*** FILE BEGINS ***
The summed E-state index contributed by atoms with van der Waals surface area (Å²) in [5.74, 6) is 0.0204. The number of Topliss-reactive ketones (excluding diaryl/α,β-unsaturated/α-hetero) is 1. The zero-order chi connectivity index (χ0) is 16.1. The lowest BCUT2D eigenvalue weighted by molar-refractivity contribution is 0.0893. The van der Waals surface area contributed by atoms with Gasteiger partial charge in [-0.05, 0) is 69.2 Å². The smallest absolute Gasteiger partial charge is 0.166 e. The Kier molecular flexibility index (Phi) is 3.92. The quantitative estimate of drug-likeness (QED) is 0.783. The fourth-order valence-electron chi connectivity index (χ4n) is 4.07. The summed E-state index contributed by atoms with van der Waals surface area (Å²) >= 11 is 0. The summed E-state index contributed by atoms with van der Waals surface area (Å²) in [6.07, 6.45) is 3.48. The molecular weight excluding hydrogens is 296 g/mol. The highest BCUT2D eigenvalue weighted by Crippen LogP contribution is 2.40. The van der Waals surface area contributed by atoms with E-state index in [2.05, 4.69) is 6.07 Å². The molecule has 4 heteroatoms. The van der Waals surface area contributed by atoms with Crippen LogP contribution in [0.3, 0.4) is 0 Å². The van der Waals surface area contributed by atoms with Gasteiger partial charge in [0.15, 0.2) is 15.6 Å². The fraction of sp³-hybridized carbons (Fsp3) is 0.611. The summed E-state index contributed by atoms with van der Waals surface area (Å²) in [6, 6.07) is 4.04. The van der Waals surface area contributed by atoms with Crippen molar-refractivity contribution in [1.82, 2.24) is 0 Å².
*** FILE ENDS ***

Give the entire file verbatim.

The summed E-state index contributed by atoms with van der Waals surface area (Å²) in [5.74, 6) is 0.0204. The number of Topliss-reactive ketones (excluding diaryl/α,β-unsaturated/α-hetero) is 1. The zero-order chi connectivity index (χ0) is 16.1. The lowest BCUT2D eigenvalue weighted by molar-refractivity contribution is 0.0893. The van der Waals surface area contributed by atoms with Gasteiger partial charge in [-0.05, 0) is 69.2 Å². The smallest absolute Gasteiger partial charge is 0.166 e. The Kier molecular flexibility index (Phi) is 3.92. The quantitative estimate of drug-likeness (QED) is 0.783. The fourth-order valence-electron chi connectivity index (χ4n) is 4.07. The summed E-state index contributed by atoms with van der Waals surface area (Å²) >= 11 is 0. The summed E-state index contributed by atoms with van der Waals surface area (Å²) in [6.07, 6.45) is 3.48. The molecular weight excluding hydrogens is 296 g/mol. The highest BCUT2D eigenvalue weighted by Crippen LogP contribution is 2.40. The van der Waals surface area contributed by atoms with E-state index in [2.05, 4.69) is 6.07 Å². The molecule has 4 heteroatoms. The van der Waals surface area contributed by atoms with Crippen LogP contribution in [0.3, 0.4) is 0 Å². The van der Waals surface area contributed by atoms with Gasteiger partial charge in [0.15, 0.2) is 15.6 Å². The fraction of sp³-hybridized carbons (Fsp3) is 0.611. The summed E-state index contributed by atoms with van der Waals surface area (Å²) in [6, 6.07) is 4.04. The van der Waals surface area contributed by atoms with Crippen molar-refractivity contribution in [1.82, 2.24) is 0 Å².